Diepreye Solomon Peter Alamieyeseigha was governor of Bayelsa state between 29 May 1999 and 9 December 2005; during which he filled his accounts with state funds, and bought properties for himself with money meant for the masses.
On July 26, 2007, Alamieyeseigha pled guilty before a Nigerian court to six charges and was sentenced to two years in prison on each charge; however, because the sentences were set to run concurrently and the time was counted from the point of his arrest nearly two years before the sentences, his actual sentence was relatively short. Many of his assets were ordered to be forfeited to the Bayelsa state government.
According to Alamieyeseigha, he only pled guilty due to his age and would have fought the charges had he been younger.
On July 27, just hours after being taken to prison, he was released due to time already served.
In April 2009, Alamieyeseigha pledged a donation of 3,000,000 Naira to the Akassa Development Foundation.
In December 2009, the federal government hired a British law firm to help dispose of four expensive properties acquired by Alamieyeseigha in London. Alamieyeseigha had bought one of these properties for £1,750,000.00 in July 2003, paying in cash.
Diepreye Solomon Peter Alamieyeseigha used it as his London residence, and as the registered office of Solomon and Peters Inc.
On June 28, 2012, the United States (US) Department of Justice (DoJ) announced that it had executed an asset forfeiture order on $401,931 in a Massachusetts brokerage fund, traceable to Alamieyeseigha. US prosecutors filed court papers in April 2011 targeting the Massachusetts brokerage fund and a $600,000 Maryland home, which they alleged were the proceeds of corruption. A motion for default judgement and civil forfeiture was granted by a Massachusetts federal district judge in early June 2012. The forfeiture order was the first to be made under the DoJ’s fledgling Kleptocracy Asset Recovery Initiative.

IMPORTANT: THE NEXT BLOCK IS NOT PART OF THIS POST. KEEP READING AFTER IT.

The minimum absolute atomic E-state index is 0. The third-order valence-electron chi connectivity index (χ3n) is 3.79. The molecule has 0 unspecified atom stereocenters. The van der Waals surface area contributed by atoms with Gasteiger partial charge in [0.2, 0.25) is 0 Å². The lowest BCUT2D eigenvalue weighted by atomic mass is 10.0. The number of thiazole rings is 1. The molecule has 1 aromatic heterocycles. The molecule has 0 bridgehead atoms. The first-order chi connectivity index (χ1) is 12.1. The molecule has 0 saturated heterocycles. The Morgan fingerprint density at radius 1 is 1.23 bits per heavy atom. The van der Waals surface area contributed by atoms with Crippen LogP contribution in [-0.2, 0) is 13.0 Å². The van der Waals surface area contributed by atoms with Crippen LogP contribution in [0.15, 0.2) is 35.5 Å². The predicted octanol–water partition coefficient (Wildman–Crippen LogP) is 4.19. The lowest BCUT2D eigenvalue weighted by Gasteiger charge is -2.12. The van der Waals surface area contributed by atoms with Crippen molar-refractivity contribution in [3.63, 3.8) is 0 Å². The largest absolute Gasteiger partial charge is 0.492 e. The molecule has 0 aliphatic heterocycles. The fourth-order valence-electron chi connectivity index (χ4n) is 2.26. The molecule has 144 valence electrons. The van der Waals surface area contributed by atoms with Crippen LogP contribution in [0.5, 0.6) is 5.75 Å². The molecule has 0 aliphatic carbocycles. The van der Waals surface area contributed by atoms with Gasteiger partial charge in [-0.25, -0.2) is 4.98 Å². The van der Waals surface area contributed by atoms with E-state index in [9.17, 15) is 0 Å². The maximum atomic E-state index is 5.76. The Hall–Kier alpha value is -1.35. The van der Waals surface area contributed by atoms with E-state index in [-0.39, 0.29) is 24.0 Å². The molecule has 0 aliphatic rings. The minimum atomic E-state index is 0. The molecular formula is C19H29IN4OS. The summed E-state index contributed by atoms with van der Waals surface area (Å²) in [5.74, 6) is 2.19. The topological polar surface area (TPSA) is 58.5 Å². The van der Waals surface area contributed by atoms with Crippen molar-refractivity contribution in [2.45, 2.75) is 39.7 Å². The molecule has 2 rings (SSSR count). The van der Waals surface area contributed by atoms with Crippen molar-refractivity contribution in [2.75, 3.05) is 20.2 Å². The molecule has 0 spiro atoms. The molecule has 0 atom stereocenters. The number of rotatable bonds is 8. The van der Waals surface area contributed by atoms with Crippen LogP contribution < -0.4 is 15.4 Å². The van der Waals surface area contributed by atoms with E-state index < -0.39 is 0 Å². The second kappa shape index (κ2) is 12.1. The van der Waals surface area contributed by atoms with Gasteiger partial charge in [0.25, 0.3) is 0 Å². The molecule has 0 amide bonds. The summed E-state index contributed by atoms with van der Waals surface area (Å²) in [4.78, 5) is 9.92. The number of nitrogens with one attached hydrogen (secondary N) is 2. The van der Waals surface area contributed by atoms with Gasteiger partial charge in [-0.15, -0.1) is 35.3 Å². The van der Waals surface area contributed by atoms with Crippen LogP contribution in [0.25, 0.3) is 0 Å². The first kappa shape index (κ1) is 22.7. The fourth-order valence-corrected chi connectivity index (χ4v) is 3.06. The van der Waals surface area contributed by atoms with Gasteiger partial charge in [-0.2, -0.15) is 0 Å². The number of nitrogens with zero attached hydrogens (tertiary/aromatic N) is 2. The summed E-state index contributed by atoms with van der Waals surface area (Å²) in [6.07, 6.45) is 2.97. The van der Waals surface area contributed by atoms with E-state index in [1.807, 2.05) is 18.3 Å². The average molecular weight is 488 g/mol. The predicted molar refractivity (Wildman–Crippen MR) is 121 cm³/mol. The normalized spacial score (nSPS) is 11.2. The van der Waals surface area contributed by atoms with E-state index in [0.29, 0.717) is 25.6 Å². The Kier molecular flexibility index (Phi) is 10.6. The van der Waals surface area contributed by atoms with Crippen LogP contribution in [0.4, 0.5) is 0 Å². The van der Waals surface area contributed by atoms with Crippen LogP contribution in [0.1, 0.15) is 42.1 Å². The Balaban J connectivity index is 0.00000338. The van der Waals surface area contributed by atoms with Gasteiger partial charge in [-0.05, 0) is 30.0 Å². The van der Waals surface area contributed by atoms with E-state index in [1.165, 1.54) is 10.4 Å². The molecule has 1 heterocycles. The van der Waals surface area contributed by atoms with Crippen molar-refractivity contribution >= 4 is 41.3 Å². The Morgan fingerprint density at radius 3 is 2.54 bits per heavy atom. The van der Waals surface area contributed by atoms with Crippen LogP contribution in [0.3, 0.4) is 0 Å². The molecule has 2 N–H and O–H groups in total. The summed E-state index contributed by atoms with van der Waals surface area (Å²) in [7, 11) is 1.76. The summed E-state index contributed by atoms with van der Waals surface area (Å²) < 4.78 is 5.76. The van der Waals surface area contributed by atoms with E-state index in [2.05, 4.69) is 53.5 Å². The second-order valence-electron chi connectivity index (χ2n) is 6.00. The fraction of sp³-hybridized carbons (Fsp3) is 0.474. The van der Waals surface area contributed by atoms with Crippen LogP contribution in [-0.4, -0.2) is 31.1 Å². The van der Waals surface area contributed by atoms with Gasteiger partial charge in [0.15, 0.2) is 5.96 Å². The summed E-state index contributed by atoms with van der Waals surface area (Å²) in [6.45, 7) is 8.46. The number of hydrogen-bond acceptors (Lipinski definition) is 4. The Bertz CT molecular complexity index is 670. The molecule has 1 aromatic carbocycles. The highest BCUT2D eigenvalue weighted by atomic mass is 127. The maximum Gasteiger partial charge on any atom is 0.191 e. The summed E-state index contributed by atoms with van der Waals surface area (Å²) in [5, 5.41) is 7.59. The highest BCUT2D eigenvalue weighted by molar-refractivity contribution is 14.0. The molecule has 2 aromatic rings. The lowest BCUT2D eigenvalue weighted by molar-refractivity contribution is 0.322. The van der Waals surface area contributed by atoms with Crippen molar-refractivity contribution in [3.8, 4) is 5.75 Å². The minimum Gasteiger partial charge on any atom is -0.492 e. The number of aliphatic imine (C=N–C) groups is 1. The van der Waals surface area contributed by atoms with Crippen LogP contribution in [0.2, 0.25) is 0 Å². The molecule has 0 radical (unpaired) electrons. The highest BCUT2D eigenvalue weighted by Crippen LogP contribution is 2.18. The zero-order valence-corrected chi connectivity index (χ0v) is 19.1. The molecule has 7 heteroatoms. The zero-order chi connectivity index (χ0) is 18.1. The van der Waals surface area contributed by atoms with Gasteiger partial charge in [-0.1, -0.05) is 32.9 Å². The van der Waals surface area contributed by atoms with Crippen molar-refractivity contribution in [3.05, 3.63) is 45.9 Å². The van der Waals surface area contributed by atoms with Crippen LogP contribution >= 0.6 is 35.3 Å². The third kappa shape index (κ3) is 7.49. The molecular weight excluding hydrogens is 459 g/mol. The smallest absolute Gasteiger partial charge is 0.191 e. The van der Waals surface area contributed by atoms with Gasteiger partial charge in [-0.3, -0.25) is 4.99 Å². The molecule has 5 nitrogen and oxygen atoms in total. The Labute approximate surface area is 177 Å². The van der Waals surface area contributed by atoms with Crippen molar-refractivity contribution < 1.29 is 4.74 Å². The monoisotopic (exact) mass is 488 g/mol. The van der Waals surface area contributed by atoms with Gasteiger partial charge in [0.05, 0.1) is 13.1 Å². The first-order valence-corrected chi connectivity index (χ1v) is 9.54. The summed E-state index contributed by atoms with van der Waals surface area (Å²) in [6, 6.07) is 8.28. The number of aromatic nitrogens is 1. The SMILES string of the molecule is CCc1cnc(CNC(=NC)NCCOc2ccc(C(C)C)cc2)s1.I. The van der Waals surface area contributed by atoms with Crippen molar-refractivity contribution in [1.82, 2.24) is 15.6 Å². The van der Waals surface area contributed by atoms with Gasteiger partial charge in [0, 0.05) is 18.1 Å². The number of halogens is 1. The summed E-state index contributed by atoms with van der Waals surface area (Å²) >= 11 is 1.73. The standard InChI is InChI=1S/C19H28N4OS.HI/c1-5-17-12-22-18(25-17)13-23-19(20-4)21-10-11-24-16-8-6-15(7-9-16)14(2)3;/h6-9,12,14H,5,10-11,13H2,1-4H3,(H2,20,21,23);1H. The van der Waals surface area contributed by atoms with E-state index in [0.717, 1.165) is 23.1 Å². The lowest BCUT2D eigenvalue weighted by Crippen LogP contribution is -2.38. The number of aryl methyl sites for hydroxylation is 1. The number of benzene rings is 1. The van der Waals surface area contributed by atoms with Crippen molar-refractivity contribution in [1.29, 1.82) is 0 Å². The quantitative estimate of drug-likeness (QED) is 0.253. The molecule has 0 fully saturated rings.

Sadly, on 12 March 2013, Alamieyeseigha was pardoned by President Goodluck Jonathan, but his pardoning was criticised by many Nigerians and foreigners alike. Transparency International urged President Jonathan to reverse his decision, while the United States government sent its view through the country’s embassy in Nigeria.
The US embassy made its position known via Twitter; @USEmbassyAbuja: The #USG is deeply disappointed over the recent pardons of corrupt officials by the GON. #Nigeria.
Nigeria is disappointed. The world is disappointed.
Jonathan’s government has been criticised as one filled with corruption; don’t you think granting presidential pardon to a man convicted of corruption is a big dent on Jonathan’s government’s corruption-ridden image?
Someone will argue why people aren’t complaining about the others who were also pardoned, but the truth is people only focused on the most ridiculous and the most shameful…
The presidency says Alamieyeseigha was pardoned because he showed true repentance…
Do you think he deserved the presidential pardon he got? How do you think this has/will affected/affect the country’s image internationally?